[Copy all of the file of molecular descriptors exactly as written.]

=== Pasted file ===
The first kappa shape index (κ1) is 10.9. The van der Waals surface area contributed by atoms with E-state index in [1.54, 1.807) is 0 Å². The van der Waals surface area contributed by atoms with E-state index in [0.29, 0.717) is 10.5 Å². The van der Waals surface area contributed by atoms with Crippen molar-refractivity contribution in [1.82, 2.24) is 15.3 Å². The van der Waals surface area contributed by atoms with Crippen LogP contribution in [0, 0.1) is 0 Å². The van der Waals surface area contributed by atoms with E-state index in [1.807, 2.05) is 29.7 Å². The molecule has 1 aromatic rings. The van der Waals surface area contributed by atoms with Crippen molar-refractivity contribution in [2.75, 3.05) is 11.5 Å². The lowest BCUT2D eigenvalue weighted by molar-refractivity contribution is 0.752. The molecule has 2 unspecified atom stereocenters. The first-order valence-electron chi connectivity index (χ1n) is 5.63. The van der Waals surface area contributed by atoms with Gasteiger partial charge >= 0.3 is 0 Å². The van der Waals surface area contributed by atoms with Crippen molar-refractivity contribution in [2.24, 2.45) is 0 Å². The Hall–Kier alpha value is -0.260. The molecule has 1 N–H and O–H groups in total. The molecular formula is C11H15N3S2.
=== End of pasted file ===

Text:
The first kappa shape index (κ1) is 10.9. The van der Waals surface area contributed by atoms with E-state index in [1.54, 1.807) is 0 Å². The van der Waals surface area contributed by atoms with E-state index in [0.29, 0.717) is 10.5 Å². The van der Waals surface area contributed by atoms with Crippen molar-refractivity contribution in [1.82, 2.24) is 15.3 Å². The van der Waals surface area contributed by atoms with Crippen LogP contribution in [0, 0.1) is 0 Å². The van der Waals surface area contributed by atoms with E-state index in [1.807, 2.05) is 29.7 Å². The molecule has 1 aromatic rings. The van der Waals surface area contributed by atoms with Crippen molar-refractivity contribution in [2.75, 3.05) is 11.5 Å². The lowest BCUT2D eigenvalue weighted by molar-refractivity contribution is 0.752. The molecule has 2 unspecified atom stereocenters. The first-order valence-electron chi connectivity index (χ1n) is 5.63. The van der Waals surface area contributed by atoms with Gasteiger partial charge >= 0.3 is 0 Å². The van der Waals surface area contributed by atoms with Crippen molar-refractivity contribution in [2.24, 2.45) is 0 Å². The Hall–Kier alpha value is -0.260. The molecule has 1 N–H and O–H groups in total. The molecular formula is C11H15N3S2.